Lewis Segl, a senior at the University of St. Thomas, is the first nominee in SmartPower’s  “America’s Next Eco-Star” competition.

SmartPower, a nonprofit marketing firm that works to promote clean energy and energy efficiency, recently partnered with the U.S. Department of Energy to announce America’s Next Eco-Star, a nationwide search for the next generation of clean-energy and energy-efficiency leaders.

The winner will receive a trip to Austria for the 2012 Sustainable Futures Academy, a SmartPower fellowship in Washington, D.C., and $1,000 for the winning school to put toward campus sustainability programs.

The campaign contacted sustainability directors from universities across the country and asked them to nominate their school’s eco-savviest college students, professors and administrators to compete in an online video competition. The video must describe student’s commitment to energy efficiency and ability to deliver an effective sustainability message.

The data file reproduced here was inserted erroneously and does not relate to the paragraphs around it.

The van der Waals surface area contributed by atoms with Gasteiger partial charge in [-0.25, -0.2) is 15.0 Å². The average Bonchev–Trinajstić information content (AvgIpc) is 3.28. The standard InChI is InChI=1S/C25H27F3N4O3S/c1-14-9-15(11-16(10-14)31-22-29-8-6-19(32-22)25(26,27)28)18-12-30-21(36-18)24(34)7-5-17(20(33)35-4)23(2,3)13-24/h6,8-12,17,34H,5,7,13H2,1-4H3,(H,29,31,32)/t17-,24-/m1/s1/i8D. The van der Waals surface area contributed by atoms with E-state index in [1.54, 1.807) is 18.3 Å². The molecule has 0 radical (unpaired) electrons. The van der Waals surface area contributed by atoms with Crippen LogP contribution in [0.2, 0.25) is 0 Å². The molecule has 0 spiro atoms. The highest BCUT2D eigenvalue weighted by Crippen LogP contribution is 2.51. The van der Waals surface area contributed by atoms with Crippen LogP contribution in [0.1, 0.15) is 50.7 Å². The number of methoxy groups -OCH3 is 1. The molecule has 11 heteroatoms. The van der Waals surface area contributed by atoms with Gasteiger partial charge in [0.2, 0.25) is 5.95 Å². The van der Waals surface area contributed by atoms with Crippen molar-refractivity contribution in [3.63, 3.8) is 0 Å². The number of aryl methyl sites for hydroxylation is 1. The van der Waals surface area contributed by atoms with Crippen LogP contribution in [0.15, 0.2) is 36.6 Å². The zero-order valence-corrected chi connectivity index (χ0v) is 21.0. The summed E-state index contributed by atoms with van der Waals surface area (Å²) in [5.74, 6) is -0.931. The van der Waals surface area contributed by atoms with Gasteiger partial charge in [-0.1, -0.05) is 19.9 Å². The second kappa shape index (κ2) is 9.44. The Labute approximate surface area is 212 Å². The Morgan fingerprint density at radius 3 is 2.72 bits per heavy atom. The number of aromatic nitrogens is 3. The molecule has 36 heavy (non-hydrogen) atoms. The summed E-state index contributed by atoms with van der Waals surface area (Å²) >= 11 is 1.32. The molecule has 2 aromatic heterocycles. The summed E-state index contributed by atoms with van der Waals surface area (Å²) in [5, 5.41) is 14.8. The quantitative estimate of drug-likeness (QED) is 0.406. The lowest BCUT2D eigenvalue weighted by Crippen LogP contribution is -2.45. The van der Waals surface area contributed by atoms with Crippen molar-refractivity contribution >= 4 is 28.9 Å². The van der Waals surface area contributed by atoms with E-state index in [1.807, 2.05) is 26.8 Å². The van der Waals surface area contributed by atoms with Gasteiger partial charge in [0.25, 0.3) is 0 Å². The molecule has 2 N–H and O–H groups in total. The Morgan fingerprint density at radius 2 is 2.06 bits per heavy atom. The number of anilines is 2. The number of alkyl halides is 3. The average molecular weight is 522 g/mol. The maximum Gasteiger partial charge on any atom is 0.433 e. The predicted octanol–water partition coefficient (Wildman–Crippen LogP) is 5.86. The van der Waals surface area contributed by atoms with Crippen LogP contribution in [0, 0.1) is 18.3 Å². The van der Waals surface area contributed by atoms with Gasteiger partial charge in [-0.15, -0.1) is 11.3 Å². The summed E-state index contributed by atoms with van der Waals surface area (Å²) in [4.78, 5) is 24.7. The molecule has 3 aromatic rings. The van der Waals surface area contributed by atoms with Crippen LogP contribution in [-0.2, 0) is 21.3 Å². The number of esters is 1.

Segl has been involved in campus sustainability programs since joining the Recycling Team during his freshman year. He has served as president of the Green Team, a club that promotes sustainable living, and serves as the sustainability committee chairman for St. Thomas’ Undergraduate Student Government.

Father Dennis Dease, president of St. Thomas, has announced plans for the university to become carbon neutral by 2035. Segl has been active with the effort, which includes the creation of a Campus Sustainability Fund to support proposals that include composting projects, campus events and speakers.

Segl declared his major in environmental studies during his sophomore year and used his geography minor to map population information about Minnesota’s wolf-pack.

“Lewis is an engaged, enthusiastic student who is eager to use classroom insights to make a difference in his community,” said Paul Lorah, an associate professor of geography at St. Thomas.

As Segl prepares to compete for the title of America’s Next Eco-Star, his challenge will be to describe his efforts in a three-minute video. “I am just trying to figure out the best way to portray campus sustainability – not just as a person, but as a student body,” Segl said.